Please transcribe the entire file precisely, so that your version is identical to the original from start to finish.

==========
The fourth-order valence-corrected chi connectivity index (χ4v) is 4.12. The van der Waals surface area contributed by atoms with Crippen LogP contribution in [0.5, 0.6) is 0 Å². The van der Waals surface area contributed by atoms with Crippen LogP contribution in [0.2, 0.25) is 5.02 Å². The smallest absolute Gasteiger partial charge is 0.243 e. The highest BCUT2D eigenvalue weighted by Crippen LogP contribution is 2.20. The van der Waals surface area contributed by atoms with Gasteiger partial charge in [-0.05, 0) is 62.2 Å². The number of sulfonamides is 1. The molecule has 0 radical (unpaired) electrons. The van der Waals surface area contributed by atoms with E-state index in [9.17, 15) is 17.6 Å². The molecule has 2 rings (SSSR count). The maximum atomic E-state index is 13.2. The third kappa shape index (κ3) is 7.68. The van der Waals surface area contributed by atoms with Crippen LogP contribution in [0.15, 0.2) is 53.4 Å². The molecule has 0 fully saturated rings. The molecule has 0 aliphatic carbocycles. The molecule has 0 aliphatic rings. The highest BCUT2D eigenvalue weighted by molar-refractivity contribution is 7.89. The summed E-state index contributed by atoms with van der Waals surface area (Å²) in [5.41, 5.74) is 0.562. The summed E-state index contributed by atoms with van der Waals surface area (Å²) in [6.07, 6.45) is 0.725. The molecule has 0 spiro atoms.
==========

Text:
The fourth-order valence-corrected chi connectivity index (χ4v) is 4.12. The van der Waals surface area contributed by atoms with Crippen LogP contribution in [0.5, 0.6) is 0 Å². The van der Waals surface area contributed by atoms with Crippen LogP contribution in [0.2, 0.25) is 5.02 Å². The smallest absolute Gasteiger partial charge is 0.243 e. The highest BCUT2D eigenvalue weighted by Crippen LogP contribution is 2.20. The van der Waals surface area contributed by atoms with Gasteiger partial charge in [-0.05, 0) is 62.2 Å². The number of sulfonamides is 1. The molecule has 0 radical (unpaired) electrons. The van der Waals surface area contributed by atoms with E-state index in [9.17, 15) is 17.6 Å². The molecule has 2 rings (SSSR count). The maximum atomic E-state index is 13.2. The third kappa shape index (κ3) is 7.68. The van der Waals surface area contributed by atoms with Crippen LogP contribution in [0.15, 0.2) is 53.4 Å². The molecule has 0 fully saturated rings. The molecule has 0 aliphatic carbocycles. The molecule has 0 aliphatic rings. The highest BCUT2D eigenvalue weighted by molar-refractivity contribution is 7.89. The summed E-state index contributed by atoms with van der Waals surface area (Å²) in [5.41, 5.74) is 0.562. The summed E-state index contributed by atoms with van der Waals surface area (Å²) in [6.07, 6.45) is 0.725. The molecule has 0 spiro atoms.